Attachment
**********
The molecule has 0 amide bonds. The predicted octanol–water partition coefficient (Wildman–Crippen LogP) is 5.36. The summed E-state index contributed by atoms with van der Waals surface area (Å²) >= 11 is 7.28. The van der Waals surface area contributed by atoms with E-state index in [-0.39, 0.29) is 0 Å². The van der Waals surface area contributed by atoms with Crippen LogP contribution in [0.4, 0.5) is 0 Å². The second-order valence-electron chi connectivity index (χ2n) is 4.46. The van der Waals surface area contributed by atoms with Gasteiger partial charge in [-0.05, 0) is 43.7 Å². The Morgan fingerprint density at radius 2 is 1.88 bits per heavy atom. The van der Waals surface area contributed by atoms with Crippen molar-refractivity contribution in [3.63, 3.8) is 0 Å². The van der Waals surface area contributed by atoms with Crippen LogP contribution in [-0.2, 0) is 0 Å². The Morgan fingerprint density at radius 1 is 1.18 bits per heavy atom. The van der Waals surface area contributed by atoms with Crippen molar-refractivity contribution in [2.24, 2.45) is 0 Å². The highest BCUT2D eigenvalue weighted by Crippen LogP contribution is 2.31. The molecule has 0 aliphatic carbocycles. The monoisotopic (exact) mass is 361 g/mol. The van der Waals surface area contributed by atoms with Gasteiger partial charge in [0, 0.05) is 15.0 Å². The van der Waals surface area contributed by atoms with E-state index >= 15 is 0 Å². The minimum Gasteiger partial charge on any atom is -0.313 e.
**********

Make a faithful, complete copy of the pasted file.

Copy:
The molecule has 0 amide bonds. The predicted octanol–water partition coefficient (Wildman–Crippen LogP) is 5.36. The summed E-state index contributed by atoms with van der Waals surface area (Å²) >= 11 is 7.28. The van der Waals surface area contributed by atoms with E-state index in [-0.39, 0.29) is 0 Å². The van der Waals surface area contributed by atoms with Crippen LogP contribution in [0.4, 0.5) is 0 Å². The second-order valence-electron chi connectivity index (χ2n) is 4.46. The van der Waals surface area contributed by atoms with Gasteiger partial charge in [-0.05, 0) is 43.7 Å². The Morgan fingerprint density at radius 2 is 1.88 bits per heavy atom. The van der Waals surface area contributed by atoms with Crippen molar-refractivity contribution in [3.63, 3.8) is 0 Å². The van der Waals surface area contributed by atoms with Crippen LogP contribution in [-0.2, 0) is 0 Å². The Morgan fingerprint density at radius 1 is 1.18 bits per heavy atom. The van der Waals surface area contributed by atoms with Crippen molar-refractivity contribution in [2.24, 2.45) is 0 Å². The highest BCUT2D eigenvalue weighted by Crippen LogP contribution is 2.31. The molecule has 0 aliphatic carbocycles. The monoisotopic (exact) mass is 361 g/mol. The van der Waals surface area contributed by atoms with Gasteiger partial charge in [0, 0.05) is 15.0 Å². The van der Waals surface area contributed by atoms with E-state index >= 15 is 0 Å². The minimum Gasteiger partial charge on any atom is -0.313 e.